During this year’s InsureTech Connect (ITC) conference, ZestyAI Founder and CEO Attila Toth spoke with Sheri Scott, Principal and Consulting Actuary at Milliman, about how AI is transforming property insurance to become more resilient, responsive, and transparent. ZestyAI has worked closely with Milliman to validate the ability of powerful new models, such as ZestyAI’s predictive wildfire risk analytics solution Z-FIRE™, to split risk.
These new tools offer potential relief to insurers experiencing record losses from growing climate perils. At a time when California has significantly changed how wildfire is insured in the state, the leaders discussed how ZestyAI’s solutions are brought to the market. In their discussion, they reflected upon which strategies have proven essential for challenging incumbent models in the industry.
In 2018, secondary perils (wildfires, storms, floods, hail) eclipsed primary perils (hurricanes, earthquakes) to be the primary loss drivers for property insurance. When annual losses exceed tens of billions of dollars, and decades of profits are wiped out by a single event, the conventional approach to modeling these climate risks has proven unsustainable.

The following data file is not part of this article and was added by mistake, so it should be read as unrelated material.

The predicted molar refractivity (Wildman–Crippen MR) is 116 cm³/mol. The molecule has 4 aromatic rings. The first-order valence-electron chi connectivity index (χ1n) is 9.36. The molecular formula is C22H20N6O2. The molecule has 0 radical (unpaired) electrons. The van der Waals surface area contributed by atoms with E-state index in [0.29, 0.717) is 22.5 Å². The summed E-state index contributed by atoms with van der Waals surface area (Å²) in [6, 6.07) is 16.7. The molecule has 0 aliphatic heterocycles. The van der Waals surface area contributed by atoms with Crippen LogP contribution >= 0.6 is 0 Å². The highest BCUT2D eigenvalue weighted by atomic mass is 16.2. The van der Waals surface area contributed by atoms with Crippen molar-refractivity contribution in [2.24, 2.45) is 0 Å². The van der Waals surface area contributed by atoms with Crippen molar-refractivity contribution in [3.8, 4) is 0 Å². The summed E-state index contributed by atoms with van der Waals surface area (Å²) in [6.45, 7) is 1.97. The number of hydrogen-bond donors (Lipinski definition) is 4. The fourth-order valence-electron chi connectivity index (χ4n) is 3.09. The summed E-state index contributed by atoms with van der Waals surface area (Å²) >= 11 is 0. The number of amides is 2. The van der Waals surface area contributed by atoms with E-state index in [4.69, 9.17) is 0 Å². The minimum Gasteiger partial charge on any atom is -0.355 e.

“Insurance carriers have struggled to understand the impact of secondary perils,” said Toth. “While there have been good models developed in recent decades addressing primary perils such as hurricanes and earthquakes, modeling efforts of secondary perils were a lot less mature.” In consultation with Milliman, ZestyAI has been able to develop industry-leading models for the prediction of climate risk from these secondary perils, including wildfire, hail, and wind. AI-powered solutions, such as ZestyAI’s Z-FIRE, have offered tremendous advantages to insurers and increased the risk separation over incumbent models by orders of magnitude.
But as Toth and Scott discussed on the panel, just developing these models was not enough to solve the problem. Additionally, convincing regulators that new AI-powered approaches could provide greater explainability was the key to success. Because the models use computer vision and aerial imagery to provide property-specific scores, they can also adapt to reflect mitigation efforts undertaken by individual property owners. This enables a dialogue between the insurer and the insured to act upon the risk and increase resiliency, rather than just force insurers to react to losses by canceling policies.
Scott described the experience of assessing wildfire risk with Z-FIRE: “as actuaries, even regulators…we build these models based on data, but actually having some kind of understanding, visually, of what the risk looks like and why makes a lot more sense…You’re actually looking at the aerial imagery and it’s changing the score in real time. If the consumer cuts down that vegetation, they get a better score.”